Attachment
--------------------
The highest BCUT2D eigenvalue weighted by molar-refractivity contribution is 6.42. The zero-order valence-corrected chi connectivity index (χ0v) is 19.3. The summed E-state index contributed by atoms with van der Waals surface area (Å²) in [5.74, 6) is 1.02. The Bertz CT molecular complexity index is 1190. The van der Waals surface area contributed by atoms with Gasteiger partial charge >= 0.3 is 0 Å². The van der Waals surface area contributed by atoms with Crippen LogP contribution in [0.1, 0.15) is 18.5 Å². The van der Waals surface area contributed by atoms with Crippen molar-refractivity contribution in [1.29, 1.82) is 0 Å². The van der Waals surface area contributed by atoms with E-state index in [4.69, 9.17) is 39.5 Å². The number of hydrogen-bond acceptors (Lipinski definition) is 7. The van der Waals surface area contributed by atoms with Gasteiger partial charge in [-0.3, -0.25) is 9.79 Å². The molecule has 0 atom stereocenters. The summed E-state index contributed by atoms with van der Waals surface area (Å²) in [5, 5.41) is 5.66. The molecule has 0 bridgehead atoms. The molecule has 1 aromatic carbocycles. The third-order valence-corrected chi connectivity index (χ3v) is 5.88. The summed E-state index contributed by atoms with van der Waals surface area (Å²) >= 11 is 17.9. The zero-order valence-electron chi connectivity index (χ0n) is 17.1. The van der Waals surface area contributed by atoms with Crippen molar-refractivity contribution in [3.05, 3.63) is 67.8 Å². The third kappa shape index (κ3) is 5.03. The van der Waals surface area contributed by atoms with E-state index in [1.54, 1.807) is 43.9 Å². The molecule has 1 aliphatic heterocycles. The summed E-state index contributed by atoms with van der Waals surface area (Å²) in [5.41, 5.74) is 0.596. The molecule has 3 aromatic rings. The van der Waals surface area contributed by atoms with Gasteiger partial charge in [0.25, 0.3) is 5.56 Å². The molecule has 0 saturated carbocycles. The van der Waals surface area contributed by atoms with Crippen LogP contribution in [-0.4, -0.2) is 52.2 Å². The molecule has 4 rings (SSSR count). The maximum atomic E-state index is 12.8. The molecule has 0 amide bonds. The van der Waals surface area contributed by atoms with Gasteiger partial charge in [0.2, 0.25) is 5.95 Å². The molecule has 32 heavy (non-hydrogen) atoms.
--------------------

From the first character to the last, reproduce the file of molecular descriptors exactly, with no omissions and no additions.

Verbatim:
The highest BCUT2D eigenvalue weighted by molar-refractivity contribution is 6.42. The zero-order valence-corrected chi connectivity index (χ0v) is 19.3. The summed E-state index contributed by atoms with van der Waals surface area (Å²) in [5.74, 6) is 1.02. The Bertz CT molecular complexity index is 1190. The van der Waals surface area contributed by atoms with Gasteiger partial charge >= 0.3 is 0 Å². The van der Waals surface area contributed by atoms with Crippen LogP contribution in [0.1, 0.15) is 18.5 Å². The van der Waals surface area contributed by atoms with Crippen molar-refractivity contribution in [1.29, 1.82) is 0 Å². The van der Waals surface area contributed by atoms with E-state index in [4.69, 9.17) is 39.5 Å². The number of hydrogen-bond acceptors (Lipinski definition) is 7. The van der Waals surface area contributed by atoms with Gasteiger partial charge in [-0.3, -0.25) is 9.79 Å². The molecule has 0 atom stereocenters. The summed E-state index contributed by atoms with van der Waals surface area (Å²) in [5, 5.41) is 5.66. The molecule has 0 bridgehead atoms. The molecule has 1 aromatic carbocycles. The third-order valence-corrected chi connectivity index (χ3v) is 5.88. The summed E-state index contributed by atoms with van der Waals surface area (Å²) >= 11 is 17.9. The zero-order valence-electron chi connectivity index (χ0n) is 17.1. The van der Waals surface area contributed by atoms with Crippen molar-refractivity contribution in [3.05, 3.63) is 67.8 Å². The third kappa shape index (κ3) is 5.03. The van der Waals surface area contributed by atoms with E-state index in [1.54, 1.807) is 43.9 Å². The molecule has 1 aliphatic heterocycles. The summed E-state index contributed by atoms with van der Waals surface area (Å²) in [5.41, 5.74) is 0.596. The molecule has 3 aromatic rings. The van der Waals surface area contributed by atoms with Gasteiger partial charge in [0.25, 0.3) is 5.56 Å². The molecule has 0 saturated carbocycles. The van der Waals surface area contributed by atoms with Crippen LogP contribution in [-0.4, -0.2) is 52.2 Å². The molecule has 4 rings (SSSR count). The maximum atomic E-state index is 12.8. The molecule has 0 amide bonds. The van der Waals surface area contributed by atoms with Gasteiger partial charge in [0.2, 0.25) is 5.95 Å². The molecule has 32 heavy (non-hydrogen) atoms.